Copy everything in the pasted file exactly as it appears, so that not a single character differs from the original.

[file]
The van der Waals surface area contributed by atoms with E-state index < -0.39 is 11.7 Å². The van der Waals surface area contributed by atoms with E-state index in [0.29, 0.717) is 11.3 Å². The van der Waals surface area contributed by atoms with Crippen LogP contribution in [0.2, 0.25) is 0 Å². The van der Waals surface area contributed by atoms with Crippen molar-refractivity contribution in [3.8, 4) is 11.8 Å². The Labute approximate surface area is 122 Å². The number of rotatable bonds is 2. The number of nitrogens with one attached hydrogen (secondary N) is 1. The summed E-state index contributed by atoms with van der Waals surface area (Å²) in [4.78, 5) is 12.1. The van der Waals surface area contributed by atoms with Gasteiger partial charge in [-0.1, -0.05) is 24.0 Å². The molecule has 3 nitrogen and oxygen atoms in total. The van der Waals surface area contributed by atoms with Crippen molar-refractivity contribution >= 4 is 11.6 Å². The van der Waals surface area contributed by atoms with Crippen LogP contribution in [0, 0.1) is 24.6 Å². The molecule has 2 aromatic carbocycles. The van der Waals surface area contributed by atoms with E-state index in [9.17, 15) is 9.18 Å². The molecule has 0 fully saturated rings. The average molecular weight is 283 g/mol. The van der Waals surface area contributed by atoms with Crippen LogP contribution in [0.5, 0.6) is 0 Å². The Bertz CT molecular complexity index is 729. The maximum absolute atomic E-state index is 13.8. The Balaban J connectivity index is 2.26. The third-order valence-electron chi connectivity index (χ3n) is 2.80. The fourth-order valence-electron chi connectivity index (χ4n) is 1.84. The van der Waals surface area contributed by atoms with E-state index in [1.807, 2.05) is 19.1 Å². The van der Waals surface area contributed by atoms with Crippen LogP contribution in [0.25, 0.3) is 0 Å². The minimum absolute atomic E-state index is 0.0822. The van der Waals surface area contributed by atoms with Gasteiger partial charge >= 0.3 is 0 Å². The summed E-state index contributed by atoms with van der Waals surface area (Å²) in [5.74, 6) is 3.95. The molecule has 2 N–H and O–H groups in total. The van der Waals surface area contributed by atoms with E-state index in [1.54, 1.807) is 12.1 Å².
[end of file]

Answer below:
The van der Waals surface area contributed by atoms with E-state index < -0.39 is 11.7 Å². The van der Waals surface area contributed by atoms with E-state index in [0.29, 0.717) is 11.3 Å². The van der Waals surface area contributed by atoms with Crippen LogP contribution in [0.2, 0.25) is 0 Å². The van der Waals surface area contributed by atoms with Crippen molar-refractivity contribution in [3.8, 4) is 11.8 Å². The Labute approximate surface area is 122 Å². The number of rotatable bonds is 2. The number of nitrogens with one attached hydrogen (secondary N) is 1. The summed E-state index contributed by atoms with van der Waals surface area (Å²) in [4.78, 5) is 12.1. The van der Waals surface area contributed by atoms with Gasteiger partial charge in [-0.1, -0.05) is 24.0 Å². The molecule has 3 nitrogen and oxygen atoms in total. The van der Waals surface area contributed by atoms with Crippen molar-refractivity contribution >= 4 is 11.6 Å². The van der Waals surface area contributed by atoms with Crippen LogP contribution in [0, 0.1) is 24.6 Å². The molecule has 2 aromatic carbocycles. The van der Waals surface area contributed by atoms with E-state index in [9.17, 15) is 9.18 Å². The molecule has 0 fully saturated rings. The average molecular weight is 283 g/mol. The van der Waals surface area contributed by atoms with Crippen LogP contribution in [0.5, 0.6) is 0 Å². The Bertz CT molecular complexity index is 729. The maximum absolute atomic E-state index is 13.8. The Balaban J connectivity index is 2.26. The third-order valence-electron chi connectivity index (χ3n) is 2.80. The fourth-order valence-electron chi connectivity index (χ4n) is 1.84. The van der Waals surface area contributed by atoms with E-state index in [1.807, 2.05) is 19.1 Å². The van der Waals surface area contributed by atoms with Crippen LogP contribution in [0.25, 0.3) is 0 Å². The minimum absolute atomic E-state index is 0.0822. The van der Waals surface area contributed by atoms with Gasteiger partial charge >= 0.3 is 0 Å². The summed E-state index contributed by atoms with van der Waals surface area (Å²) in [5.74, 6) is 3.95. The molecule has 2 N–H and O–H groups in total. The van der Waals surface area contributed by atoms with E-state index in [1.54, 1.807) is 12.1 Å².